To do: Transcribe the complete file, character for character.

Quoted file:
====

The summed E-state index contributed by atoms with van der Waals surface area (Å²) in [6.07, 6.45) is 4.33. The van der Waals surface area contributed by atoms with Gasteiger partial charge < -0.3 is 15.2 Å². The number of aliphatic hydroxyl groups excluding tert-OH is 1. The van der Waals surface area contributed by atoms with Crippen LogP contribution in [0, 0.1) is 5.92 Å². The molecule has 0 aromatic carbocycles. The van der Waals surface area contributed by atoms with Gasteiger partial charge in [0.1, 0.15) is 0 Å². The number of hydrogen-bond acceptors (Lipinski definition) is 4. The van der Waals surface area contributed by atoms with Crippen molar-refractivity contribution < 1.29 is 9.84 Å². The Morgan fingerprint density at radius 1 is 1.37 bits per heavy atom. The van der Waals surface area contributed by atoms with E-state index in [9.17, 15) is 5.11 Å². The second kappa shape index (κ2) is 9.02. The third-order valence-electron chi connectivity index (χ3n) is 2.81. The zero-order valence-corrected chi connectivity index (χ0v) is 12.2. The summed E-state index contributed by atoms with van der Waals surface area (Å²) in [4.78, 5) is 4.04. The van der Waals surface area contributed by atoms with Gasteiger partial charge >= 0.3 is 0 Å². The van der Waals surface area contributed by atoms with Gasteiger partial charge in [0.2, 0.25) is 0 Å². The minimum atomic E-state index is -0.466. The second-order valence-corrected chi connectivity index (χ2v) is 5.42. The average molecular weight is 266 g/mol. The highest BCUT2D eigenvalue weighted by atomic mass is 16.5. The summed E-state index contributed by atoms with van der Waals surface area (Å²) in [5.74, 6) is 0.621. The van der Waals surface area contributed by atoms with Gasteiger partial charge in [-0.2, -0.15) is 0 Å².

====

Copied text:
The summed E-state index contributed by atoms with van der Waals surface area (Å²) in [6.07, 6.45) is 4.33. The van der Waals surface area contributed by atoms with Gasteiger partial charge < -0.3 is 15.2 Å². The number of aliphatic hydroxyl groups excluding tert-OH is 1. The van der Waals surface area contributed by atoms with Crippen LogP contribution in [0, 0.1) is 5.92 Å². The molecule has 0 aromatic carbocycles. The van der Waals surface area contributed by atoms with Gasteiger partial charge in [0.1, 0.15) is 0 Å². The number of hydrogen-bond acceptors (Lipinski definition) is 4. The van der Waals surface area contributed by atoms with Crippen molar-refractivity contribution < 1.29 is 9.84 Å². The Morgan fingerprint density at radius 1 is 1.37 bits per heavy atom. The van der Waals surface area contributed by atoms with E-state index in [9.17, 15) is 5.11 Å². The second kappa shape index (κ2) is 9.02. The third-order valence-electron chi connectivity index (χ3n) is 2.81. The zero-order valence-corrected chi connectivity index (χ0v) is 12.2. The summed E-state index contributed by atoms with van der Waals surface area (Å²) in [4.78, 5) is 4.04. The van der Waals surface area contributed by atoms with Gasteiger partial charge >= 0.3 is 0 Å². The van der Waals surface area contributed by atoms with Gasteiger partial charge in [0.2, 0.25) is 0 Å². The minimum atomic E-state index is -0.466. The second-order valence-corrected chi connectivity index (χ2v) is 5.42. The average molecular weight is 266 g/mol. The highest BCUT2D eigenvalue weighted by atomic mass is 16.5. The summed E-state index contributed by atoms with van der Waals surface area (Å²) in [5.74, 6) is 0.621. The van der Waals surface area contributed by atoms with Gasteiger partial charge in [-0.2, -0.15) is 0 Å².